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A generational shift in the Australia Day debate

January 23, 2020

With Australia Day just around the corner, only half of young West Aussies believe the celebrations should remain on January 26.

Our recent poll, conducted exclusively for The West Australian newspaper in collaboration with, revealed a clear generational shift in attitudes towards celebrating Australia Day on January 26.

For those who don’t know (which our poll suggests is around 25% of West Australians), Australia Day is currently celebrated on January 26 because it marks the anniversary of the 1788 arrival of the First Fleet of British ships at Port Jackson, New South Wales, and the raising of the Flag of Great Britain at Sydney Cove by Governor Arthur Phillip.

For many Indigenous Australians, who occupied this land for more than 50,000 years before British arrival, January 26 remains a day of mourning, representing the brutal end to the Australia they knew before colonisation. It’s why some Australians refer to January 26 as ‘Invasion Day’ and hold rallies of protest across the country. In fact, many councils across Australia have changed the date they celebrate Australia Day as an acknowledgement of what that date in our history really means to a lot of Australians and to make it more inclusive for all to celebrate.

It’s therefore no surprise that every year social commentary is inundated with debate about whether the date of Australia Day should be changed and whether it is, in fact, offensive to Indigenous Australians as it stands.

We asked 842 West Aussies what they think, and it turns out the majority (65%) are in support of Australia Day remaining on January 26. However, only 55% of those aged under 40 think the date should stay the same, compared to 67% of 40-59 year-olds and 78% of those aged over 60.

There’s a clear generational shift in attitudes around this discussion, with older West Australians more likely to want to keep celebrating Australia Day on January 26″, says Matt Stephen, our Head of Social and Health at Painted Dog Research. “Younger folks are less supportive of keeping the date the same and that doesn’t seem likely to change.”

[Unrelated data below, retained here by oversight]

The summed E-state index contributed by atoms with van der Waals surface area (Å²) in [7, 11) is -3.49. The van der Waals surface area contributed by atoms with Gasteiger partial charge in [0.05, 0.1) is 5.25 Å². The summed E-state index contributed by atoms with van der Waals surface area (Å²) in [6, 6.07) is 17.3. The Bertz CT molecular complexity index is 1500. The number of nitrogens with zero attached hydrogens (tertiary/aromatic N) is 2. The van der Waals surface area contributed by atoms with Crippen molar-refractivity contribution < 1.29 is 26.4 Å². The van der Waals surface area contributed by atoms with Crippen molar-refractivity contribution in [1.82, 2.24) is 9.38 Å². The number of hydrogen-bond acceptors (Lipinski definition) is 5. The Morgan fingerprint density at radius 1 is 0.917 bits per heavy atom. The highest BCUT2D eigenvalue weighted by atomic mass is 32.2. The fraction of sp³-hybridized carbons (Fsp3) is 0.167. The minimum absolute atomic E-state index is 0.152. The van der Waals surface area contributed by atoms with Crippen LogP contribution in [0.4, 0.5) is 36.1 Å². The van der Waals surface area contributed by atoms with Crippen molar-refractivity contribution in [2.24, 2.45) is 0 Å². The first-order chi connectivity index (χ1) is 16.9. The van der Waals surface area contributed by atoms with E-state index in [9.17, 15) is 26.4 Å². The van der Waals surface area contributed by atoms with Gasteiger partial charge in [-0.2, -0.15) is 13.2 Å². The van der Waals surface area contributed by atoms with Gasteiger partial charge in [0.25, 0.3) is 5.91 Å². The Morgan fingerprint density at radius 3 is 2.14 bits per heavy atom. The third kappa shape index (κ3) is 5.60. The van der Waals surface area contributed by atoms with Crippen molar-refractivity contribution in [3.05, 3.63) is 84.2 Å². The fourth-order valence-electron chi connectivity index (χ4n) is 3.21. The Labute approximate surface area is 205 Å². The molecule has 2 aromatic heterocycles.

Our poll results on Channel 7’s ‘Sunrise’ this morning.


West Aussies are even more split when it comes to whether celebrating Australia Day on January 26 is offensive to Indigenous Australians. Overall, 37% think it’s offensive, while 38% disagree and 25% are neutral on the issue.

“Whether it’s offensive to celebrate on January 26 is really polarising”, says Matt, “but we see a similar pattern emerging here between different generations. Younger people are significantly more likely to think the current date is offensive to Indigenous Australians, which echoes the generally more progressive stance of younger generations on issues like this.”

44% of 18-39 year-olds think celebrating on January 26 is offensive to Indigenous Australians, compared to 33% of 40-59 year-olds and just 28% of those over 60.

But agreeing the current date is offensive might not be enough to motivate changing the date just yet – even among those who think celebrating Australia Day on January 26 is offensive to Indigenous Australians, around one third of them (31%) still agree Australia Day should continue being celebrated on the current date!

Regardless of which side of the aisle you stand on this debate, it seems like it’s here to stay… especially as younger generations start to occupy and influence more of the social and political commentary in our country. West Coast Eagles young-gun Nic Naitanui even threw his support behind our poll with a heartfelt post on Twitter calling for WA to lead the way in exploring a more inclusive date to celebrate our great country – and even ran his own poll among his followers.

As the tides shift, is it time to seriously explore changing the date of Australian Day?


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